indoor dining

Pictured above: a dish at La Cocina de Luz. Lucas Price, the owner of the popular Mexican restaurant on Telluride’s main street, is making plans to protect his staff and visitors this winter. (Courtesy photo) 

Aspen leaves are still aglow, and warm days have lingered. But don’t be fooled. The changing light is a harbinger of winter — a matter of particular urgency for local restaurateurs, who would like to keep their indoor spaces safe for visitors and employees. 

That fact hit home recently for the restaurant Cosmopolitan, which was notified that four of its guests had tested postive for Covid-19. 

“The diners called the county, and (public health director) Grace Franklin and a contact tracer contacted us,” said Chad Scothorn, the restaurant’s owner. “We were able to figure out exactly where those diners sat in the restaurant, and we immediately quarantined all the people who waited on them. That was the easy part.”

“We were extremely relieved that all our employees tested negative,” Scothorn added. All have since returned to work. 

Which is a good thing, because Cosmo doesn’t take an off-season break. “We never close in full during off-season,” Scothorn said. But if that fact hasn’t changed, plenty else has: the restaurant’s safety protocols are being extensively revisited. Some changes have already been implemented, and many more extensive ones — based on reports specifically tailored to Cosmo’s layout, and other local restaurants, by an engineer who has a second home in Mountain Village and has done a lot of research into maximizing air safety indoors — will be soon. 

“We deep clean every day now,” Scothorn said. “Everybody comes in 30 minutes early.” 

A lot of desanitizing takes more time than you might imagine. For example, “People don’t realize that most sanitizing solutions supplied to us by the restaurant industry, which are peroxide based or rely on QUATS” — a euphemism for quaternary ammonium compounds — “have to sit there and dry in order for them to work,” he explained. “Once the surface dries, it doesn’t look good. But it’s been sanitized.”

Scothorn had insisted upon eye-protection for staffers earlier in the pandemic, “but we kind of drifted away from that,” he said. “Now I’m asking, why did that happen?” 

Eye protection has returned.

“Even changes as simple as pointing a fan up at the ceiling can make a big difference in safety,” Scothorn said. “The local restaurant association recently sent over a video, and our staff has watched it. We’ve been having a lot of lengthy meetings; I’m letting our employees be part of this,” because the bottom line is, “We want the restaurant to stay open. We all want to keep our jobs. We’ve become Covid communists.” 

CHANGES AT LA COCINA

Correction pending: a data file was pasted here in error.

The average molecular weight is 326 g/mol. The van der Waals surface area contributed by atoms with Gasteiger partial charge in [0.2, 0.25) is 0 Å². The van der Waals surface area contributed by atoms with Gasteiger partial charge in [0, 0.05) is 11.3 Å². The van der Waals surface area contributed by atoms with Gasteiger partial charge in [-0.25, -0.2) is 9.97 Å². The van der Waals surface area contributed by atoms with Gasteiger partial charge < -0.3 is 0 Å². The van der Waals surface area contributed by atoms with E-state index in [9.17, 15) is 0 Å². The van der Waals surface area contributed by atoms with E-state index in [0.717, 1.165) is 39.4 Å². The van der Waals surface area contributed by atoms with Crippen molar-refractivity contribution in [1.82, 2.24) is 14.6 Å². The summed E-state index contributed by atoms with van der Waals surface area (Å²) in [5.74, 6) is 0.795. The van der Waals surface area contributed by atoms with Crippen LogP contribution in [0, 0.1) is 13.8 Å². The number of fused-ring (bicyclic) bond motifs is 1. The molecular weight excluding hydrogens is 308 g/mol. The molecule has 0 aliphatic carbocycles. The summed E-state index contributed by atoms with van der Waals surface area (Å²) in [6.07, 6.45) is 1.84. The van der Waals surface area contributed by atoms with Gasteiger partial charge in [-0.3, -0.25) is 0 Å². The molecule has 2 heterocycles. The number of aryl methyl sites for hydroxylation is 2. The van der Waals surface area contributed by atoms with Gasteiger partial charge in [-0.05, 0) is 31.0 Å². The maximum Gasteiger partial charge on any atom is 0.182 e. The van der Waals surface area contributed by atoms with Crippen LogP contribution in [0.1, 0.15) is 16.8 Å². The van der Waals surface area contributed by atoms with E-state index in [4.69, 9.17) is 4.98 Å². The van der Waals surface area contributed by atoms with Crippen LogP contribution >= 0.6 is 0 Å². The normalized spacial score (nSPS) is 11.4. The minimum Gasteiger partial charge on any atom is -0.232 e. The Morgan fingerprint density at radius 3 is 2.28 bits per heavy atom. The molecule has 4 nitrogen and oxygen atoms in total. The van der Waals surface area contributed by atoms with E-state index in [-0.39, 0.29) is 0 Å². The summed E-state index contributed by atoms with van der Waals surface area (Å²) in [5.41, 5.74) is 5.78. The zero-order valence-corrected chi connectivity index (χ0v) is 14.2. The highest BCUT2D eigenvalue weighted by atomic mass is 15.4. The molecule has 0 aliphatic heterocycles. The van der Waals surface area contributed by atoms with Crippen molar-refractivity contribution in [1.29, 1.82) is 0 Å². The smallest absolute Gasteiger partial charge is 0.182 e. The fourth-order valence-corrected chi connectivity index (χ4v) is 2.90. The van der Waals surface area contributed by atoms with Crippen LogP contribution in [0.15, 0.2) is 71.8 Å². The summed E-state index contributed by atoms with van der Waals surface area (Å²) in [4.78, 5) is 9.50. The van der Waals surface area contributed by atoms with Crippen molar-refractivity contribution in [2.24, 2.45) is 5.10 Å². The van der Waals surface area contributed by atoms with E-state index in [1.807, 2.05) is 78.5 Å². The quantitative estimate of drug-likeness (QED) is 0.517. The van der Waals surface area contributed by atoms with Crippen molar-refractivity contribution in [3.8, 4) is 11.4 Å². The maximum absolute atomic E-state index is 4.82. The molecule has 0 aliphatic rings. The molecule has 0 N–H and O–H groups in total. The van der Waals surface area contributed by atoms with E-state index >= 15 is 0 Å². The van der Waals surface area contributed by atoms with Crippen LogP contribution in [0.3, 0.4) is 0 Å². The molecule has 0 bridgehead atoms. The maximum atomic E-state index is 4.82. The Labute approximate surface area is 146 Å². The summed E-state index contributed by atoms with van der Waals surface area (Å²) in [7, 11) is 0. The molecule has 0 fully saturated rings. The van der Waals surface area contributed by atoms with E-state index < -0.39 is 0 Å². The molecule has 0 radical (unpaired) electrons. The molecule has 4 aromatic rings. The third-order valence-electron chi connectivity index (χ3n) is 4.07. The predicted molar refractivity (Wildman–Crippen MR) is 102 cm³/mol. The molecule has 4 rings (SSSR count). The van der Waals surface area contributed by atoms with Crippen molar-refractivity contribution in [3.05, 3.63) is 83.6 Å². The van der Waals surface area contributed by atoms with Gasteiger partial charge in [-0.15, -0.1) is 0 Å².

Lucas Price, the owner of La Cocina de Luz, has been thinking extensively about all the changes he intends to make in advance of winter. “Our plan is to limit seating,” he said, and “to have some pretty serious air purifiers” that employ a technique involving ionized hydrogen peroxide to destroy bacteria, viruses and odors. (The purifiers have already been purchased and installed.)

“I’ve done a lot of reading, and I feel strongly that these ionization units make you healthier just by being in their presence,” Price said. In addition, “We’ve got the doors open, and we’ve got the hood system cranking, which draws air from the front of the restaurant to the back. The big thing we’re doing is putting in a lean-to greenhouse to seat about 24-30. I don’t want to put out too much of a spoiler alert, but it’s going to be really nice out there, with lights and the garden and a fountain.” 

Price plans to keep the garden growing year-round. 

“We’ve also talked about quicker turnover times for diners,” he said, “with two cooks on at a time. It’s all about diminishing viral load. We’ve all had to become experts on this thing. The town has been helping the state and county to minimize spread, not lose our businesses” and, of course, raise money for the town and county through taxes. 

But let’s not forget the diners themselves.

“At the same time, people are coming up here to ski this winter. They need to eat, and a lot of them don’t cook,” Price observed. Perhaps unsurprisingly, he has no plans to change his enduringly popular menu, with staple dishes beloved by visitors and locals alike for years. 

“We’ve recreated our little restaurant association group,” Price said. “Years ago, we used to have a local chapter. One of the biggest issues is to make sure we speak with a single voice, and make sure we all help each other out. We’re a town, a community, and it’s important to be unified.”

“One of the things that’s impressed me about Telluride,” said the engineer who has been doing much research on indoor ventilation, and is assisting La Cocina, Cosmopolitan and the Village Table in Mountain Village with individualized reports on keeping their interior spaces safe this winter, “is the tremendous sense of community here. Even though it’s a resort area, people have a very strong sense of pride about taking care of each other. Every situation is significantly different and unique” when it comes to protecting indoor spaces. “There is no 100 percent certain way to control the coronavirus indoors. But based on all the research I’ve done, I’ve told these restaurateurs they can make a tremendous difference” when it comes to limiting risk. “I have a knack for being able to understand systems and coming up with solutions that won’t cost them a lot to implement.” This person — who declined to be identified for this story — is offering his assistance at no charge, because he wants to help.

“The question is, what kind of lead time is there, and how long will implementing these changes take?” he pointed out. “With the restaurants, it’s tricky. They don’t have a lot to spend, and they don’t have a lot of time.”